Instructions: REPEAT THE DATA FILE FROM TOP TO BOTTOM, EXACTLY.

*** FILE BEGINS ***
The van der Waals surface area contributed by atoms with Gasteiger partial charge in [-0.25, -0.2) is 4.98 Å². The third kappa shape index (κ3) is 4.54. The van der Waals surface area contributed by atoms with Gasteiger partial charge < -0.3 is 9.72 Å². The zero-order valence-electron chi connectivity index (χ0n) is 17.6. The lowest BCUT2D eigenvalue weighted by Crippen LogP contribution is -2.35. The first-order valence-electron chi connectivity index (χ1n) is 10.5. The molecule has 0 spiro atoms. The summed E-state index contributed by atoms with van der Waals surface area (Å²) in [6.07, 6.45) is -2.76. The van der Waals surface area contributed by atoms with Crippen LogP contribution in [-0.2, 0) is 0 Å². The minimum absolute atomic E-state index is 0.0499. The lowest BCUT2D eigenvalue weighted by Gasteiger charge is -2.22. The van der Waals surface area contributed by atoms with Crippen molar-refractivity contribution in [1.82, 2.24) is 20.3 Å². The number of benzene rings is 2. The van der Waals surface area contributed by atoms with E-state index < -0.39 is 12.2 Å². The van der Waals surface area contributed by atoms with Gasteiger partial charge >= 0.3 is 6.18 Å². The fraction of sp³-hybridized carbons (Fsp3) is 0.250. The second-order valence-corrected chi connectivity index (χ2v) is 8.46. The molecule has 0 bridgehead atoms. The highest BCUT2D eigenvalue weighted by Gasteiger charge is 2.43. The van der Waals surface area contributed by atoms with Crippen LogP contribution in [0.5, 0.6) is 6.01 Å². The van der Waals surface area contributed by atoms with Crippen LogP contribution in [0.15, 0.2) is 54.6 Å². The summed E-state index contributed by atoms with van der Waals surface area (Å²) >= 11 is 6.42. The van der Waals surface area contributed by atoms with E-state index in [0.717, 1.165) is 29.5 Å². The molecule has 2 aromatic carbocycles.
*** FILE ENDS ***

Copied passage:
The van der Waals surface area contributed by atoms with Gasteiger partial charge in [-0.25, -0.2) is 4.98 Å². The third kappa shape index (κ3) is 4.54. The van der Waals surface area contributed by atoms with Gasteiger partial charge < -0.3 is 9.72 Å². The zero-order valence-electron chi connectivity index (χ0n) is 17.6. The lowest BCUT2D eigenvalue weighted by Crippen LogP contribution is -2.35. The first-order valence-electron chi connectivity index (χ1n) is 10.5. The molecule has 0 spiro atoms. The summed E-state index contributed by atoms with van der Waals surface area (Å²) in [6.07, 6.45) is -2.76. The van der Waals surface area contributed by atoms with Crippen LogP contribution in [-0.2, 0) is 0 Å². The minimum absolute atomic E-state index is 0.0499. The lowest BCUT2D eigenvalue weighted by Gasteiger charge is -2.22. The van der Waals surface area contributed by atoms with Crippen molar-refractivity contribution in [1.82, 2.24) is 20.3 Å². The number of benzene rings is 2. The van der Waals surface area contributed by atoms with E-state index < -0.39 is 12.2 Å². The van der Waals surface area contributed by atoms with Gasteiger partial charge >= 0.3 is 6.18 Å². The fraction of sp³-hybridized carbons (Fsp3) is 0.250. The second-order valence-corrected chi connectivity index (χ2v) is 8.46. The molecule has 0 bridgehead atoms. The highest BCUT2D eigenvalue weighted by Gasteiger charge is 2.43. The van der Waals surface area contributed by atoms with Crippen LogP contribution in [0.5, 0.6) is 6.01 Å². The van der Waals surface area contributed by atoms with Crippen LogP contribution in [0.15, 0.2) is 54.6 Å². The summed E-state index contributed by atoms with van der Waals surface area (Å²) >= 11 is 6.42. The van der Waals surface area contributed by atoms with E-state index in [0.717, 1.165) is 29.5 Å². The molecule has 2 aromatic carbocycles.